Saturday, May 25, 2013

Critique of the Center Church by Tim Keller [Part Two]


The premise of the book Center Church is that the church should be balanced. Keller has three areas he addresses where the church should strive to find a balance, which form the structure of the entire book: the Gospel, The City and Movements. The three subjects are placed on axes with two extremes on each side that need to be avoided and then he challenges us to find the church somewhere near the center where there is balance. Thus a "centered church."

The balance on the three axes, and in fact the visual summary of the book, are as follows:

Legalism/                                          Relativsim/

Underadapted/                                          Overadapted/
only challenge-----------City------------only appreciate

Structured organization/                                            Fluid organism/
tradition & authority---------Movement---------cooperation & unity

What I found most troubling about Center Church by Keller is his first category–his axis on the gospel. Who in their right mind would challenge Keller theologically on the subject of the Gospel? Well, in this case I will at least make an observation.

Frankly, I have a problem with positioning the gospel as a balance between religious “legalism” and “relativistic irreligion.” The gospel does not belong in such a place as though it is finding the balance between enough bass and treble with your spiritual equalizer.

Yes, the gospel should be at the center of all we think and do, and Keller is right on target in what he says about this. I whole heartedly agree with that premise, but the Gospel is not a balance between legalism and licentiousness; in fact the Gospel is an extreme in and of itself. You cannot get more extreme than the substitutionary atonement found delivered in Jesus’ sacrifice. Salvation by grace through faith is not a balanced compromise in any sense of the word. It is called “the stumbling block of the cross” for a reason and is not a balanced approach between self-righteous works and reckless abandonment to sin. The Gospel is not partly legalism and partly licentiousness. It is none of the above, it contains none of the above, and you cannot find the Gospel by balancing the two. The Gospel is the defeat of sin, whether that sin is legalism or lawlessness.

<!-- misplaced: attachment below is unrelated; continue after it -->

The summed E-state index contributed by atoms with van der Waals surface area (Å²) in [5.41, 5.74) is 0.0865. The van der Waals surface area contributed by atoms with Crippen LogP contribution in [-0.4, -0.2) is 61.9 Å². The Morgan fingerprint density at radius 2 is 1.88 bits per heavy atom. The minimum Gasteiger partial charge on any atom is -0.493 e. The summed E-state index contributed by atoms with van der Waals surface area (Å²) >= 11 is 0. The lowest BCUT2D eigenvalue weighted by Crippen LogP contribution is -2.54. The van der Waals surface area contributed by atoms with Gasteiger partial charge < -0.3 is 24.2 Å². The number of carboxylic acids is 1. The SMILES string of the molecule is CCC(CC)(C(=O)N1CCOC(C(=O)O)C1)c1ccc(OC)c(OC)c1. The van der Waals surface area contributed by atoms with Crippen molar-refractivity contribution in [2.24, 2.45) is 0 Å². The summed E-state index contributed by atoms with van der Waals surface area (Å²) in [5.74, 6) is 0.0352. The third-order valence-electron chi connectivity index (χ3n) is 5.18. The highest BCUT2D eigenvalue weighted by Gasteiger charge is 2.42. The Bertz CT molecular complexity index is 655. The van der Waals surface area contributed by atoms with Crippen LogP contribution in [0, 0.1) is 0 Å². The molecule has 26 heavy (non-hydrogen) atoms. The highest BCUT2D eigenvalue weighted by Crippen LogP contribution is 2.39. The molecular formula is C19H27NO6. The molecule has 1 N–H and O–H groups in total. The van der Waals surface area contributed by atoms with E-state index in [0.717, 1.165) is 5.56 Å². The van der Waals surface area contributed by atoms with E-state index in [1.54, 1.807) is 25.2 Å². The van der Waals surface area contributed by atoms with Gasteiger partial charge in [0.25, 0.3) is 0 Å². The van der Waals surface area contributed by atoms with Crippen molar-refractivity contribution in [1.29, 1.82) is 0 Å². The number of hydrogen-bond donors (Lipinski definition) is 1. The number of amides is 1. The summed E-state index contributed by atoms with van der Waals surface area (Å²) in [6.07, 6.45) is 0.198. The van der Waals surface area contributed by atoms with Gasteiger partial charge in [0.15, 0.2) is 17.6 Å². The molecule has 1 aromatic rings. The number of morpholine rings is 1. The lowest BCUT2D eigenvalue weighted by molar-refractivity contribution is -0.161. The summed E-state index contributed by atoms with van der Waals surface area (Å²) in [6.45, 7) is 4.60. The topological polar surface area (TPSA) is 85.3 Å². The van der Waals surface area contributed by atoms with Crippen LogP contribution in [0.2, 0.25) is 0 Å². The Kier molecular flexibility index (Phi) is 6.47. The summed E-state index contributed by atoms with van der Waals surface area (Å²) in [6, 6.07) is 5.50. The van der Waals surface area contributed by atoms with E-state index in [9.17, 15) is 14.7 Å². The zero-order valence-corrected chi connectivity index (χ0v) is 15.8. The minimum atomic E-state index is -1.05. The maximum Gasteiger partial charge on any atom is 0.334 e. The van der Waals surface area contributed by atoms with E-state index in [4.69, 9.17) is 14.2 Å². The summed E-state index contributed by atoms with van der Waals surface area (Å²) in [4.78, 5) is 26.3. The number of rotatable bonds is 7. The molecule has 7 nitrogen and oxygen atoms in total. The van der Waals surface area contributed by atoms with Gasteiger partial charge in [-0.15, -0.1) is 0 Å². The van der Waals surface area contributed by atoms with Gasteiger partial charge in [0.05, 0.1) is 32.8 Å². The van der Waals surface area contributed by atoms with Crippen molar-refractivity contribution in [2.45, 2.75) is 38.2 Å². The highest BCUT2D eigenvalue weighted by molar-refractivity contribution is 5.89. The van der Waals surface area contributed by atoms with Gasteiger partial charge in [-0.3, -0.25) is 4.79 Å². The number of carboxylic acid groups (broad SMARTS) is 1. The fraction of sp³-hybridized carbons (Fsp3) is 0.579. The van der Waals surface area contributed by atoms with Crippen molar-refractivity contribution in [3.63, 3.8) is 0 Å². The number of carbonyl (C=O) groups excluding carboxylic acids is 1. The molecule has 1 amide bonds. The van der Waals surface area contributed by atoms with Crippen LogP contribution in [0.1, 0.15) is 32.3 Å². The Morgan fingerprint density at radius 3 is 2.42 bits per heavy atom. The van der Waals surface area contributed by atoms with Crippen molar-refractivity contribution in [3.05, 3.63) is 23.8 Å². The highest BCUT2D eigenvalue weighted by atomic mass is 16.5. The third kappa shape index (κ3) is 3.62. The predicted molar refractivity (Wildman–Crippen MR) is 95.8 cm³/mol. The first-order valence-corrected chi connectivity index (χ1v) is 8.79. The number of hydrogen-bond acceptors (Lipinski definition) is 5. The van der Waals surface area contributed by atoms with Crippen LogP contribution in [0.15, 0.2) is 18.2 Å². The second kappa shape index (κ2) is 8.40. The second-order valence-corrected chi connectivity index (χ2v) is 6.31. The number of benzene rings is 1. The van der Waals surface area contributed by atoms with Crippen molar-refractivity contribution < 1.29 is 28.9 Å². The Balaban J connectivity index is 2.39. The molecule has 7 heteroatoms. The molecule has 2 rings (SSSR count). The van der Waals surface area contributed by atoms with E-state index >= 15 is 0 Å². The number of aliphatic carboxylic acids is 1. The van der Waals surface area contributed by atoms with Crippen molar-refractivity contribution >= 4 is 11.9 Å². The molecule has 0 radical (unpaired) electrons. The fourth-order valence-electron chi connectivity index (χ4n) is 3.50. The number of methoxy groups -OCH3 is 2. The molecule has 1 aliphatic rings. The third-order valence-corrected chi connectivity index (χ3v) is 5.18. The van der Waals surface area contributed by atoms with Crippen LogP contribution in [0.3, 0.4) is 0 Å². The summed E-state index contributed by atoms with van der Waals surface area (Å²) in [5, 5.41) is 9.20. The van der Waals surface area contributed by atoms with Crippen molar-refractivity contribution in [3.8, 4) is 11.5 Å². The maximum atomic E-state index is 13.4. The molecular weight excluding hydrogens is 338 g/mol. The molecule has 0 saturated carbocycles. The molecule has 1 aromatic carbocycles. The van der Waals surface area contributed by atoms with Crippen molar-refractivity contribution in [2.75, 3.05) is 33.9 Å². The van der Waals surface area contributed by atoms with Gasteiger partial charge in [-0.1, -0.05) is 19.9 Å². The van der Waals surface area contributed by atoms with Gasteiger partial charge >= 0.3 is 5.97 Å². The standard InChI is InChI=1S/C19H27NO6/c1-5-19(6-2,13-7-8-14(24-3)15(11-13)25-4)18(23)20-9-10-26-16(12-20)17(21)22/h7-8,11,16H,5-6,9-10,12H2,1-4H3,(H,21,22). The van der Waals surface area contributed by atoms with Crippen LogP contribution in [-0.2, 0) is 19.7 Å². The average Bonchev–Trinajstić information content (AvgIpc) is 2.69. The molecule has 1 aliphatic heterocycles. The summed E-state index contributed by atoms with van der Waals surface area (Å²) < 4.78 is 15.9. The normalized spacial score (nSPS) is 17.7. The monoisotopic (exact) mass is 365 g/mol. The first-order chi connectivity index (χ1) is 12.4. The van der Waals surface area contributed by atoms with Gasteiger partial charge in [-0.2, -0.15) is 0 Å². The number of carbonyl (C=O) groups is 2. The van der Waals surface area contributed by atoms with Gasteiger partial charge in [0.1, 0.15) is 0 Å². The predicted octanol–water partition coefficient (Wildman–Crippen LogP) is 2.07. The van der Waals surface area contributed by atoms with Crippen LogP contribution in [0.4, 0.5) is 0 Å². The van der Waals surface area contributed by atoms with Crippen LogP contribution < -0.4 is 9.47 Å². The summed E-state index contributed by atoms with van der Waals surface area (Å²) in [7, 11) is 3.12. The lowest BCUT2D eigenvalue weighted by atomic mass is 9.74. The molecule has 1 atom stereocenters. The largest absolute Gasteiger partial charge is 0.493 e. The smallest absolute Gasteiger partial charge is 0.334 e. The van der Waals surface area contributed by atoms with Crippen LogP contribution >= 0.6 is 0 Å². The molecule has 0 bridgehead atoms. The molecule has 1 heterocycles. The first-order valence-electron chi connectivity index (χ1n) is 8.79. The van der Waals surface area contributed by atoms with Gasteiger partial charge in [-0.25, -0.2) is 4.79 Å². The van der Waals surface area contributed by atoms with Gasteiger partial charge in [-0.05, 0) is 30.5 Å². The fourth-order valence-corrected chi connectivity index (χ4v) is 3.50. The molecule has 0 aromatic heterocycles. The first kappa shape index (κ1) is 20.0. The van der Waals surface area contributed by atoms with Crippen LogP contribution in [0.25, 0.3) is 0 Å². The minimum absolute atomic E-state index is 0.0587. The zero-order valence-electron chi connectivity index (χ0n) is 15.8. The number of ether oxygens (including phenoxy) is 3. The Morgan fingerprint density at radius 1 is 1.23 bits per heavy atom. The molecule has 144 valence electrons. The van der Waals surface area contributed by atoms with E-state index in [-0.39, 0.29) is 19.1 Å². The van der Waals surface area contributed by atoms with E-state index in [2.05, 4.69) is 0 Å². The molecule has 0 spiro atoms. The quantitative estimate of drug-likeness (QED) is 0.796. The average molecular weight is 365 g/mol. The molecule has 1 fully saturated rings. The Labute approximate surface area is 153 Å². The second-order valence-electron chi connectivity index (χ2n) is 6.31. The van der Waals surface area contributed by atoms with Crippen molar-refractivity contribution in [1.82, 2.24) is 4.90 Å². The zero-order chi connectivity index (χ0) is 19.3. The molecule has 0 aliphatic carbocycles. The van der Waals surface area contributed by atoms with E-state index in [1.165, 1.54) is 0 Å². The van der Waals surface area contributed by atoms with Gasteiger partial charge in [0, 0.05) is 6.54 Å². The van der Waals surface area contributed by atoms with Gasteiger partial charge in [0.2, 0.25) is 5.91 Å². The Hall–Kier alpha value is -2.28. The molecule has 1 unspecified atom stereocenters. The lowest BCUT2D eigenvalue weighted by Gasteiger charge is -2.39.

Dr. Keller knows this. In fact he states as much in a footnote where he says, “putting the gospel between these two extremes is simply a visual shorthand.” Keller says, “The gospel is neither religion nor irreligion, but something else entirely—a third way of relating to God through grace. Because of this, we minister in a uniquely balanced way that avoids the errors of either extreme and faithfully communicates the sharpness of the gospel.”

So I know he understands this, why then would he even posture the gospel on such an axis? Personally, I am a visual learner and that is why this jumped out at me so much. If one reads the book and pays no attention to the diagrams I do not think there would be as much problem. Perhaps that explains why there seems to be nearly 100% positive reviews of the book.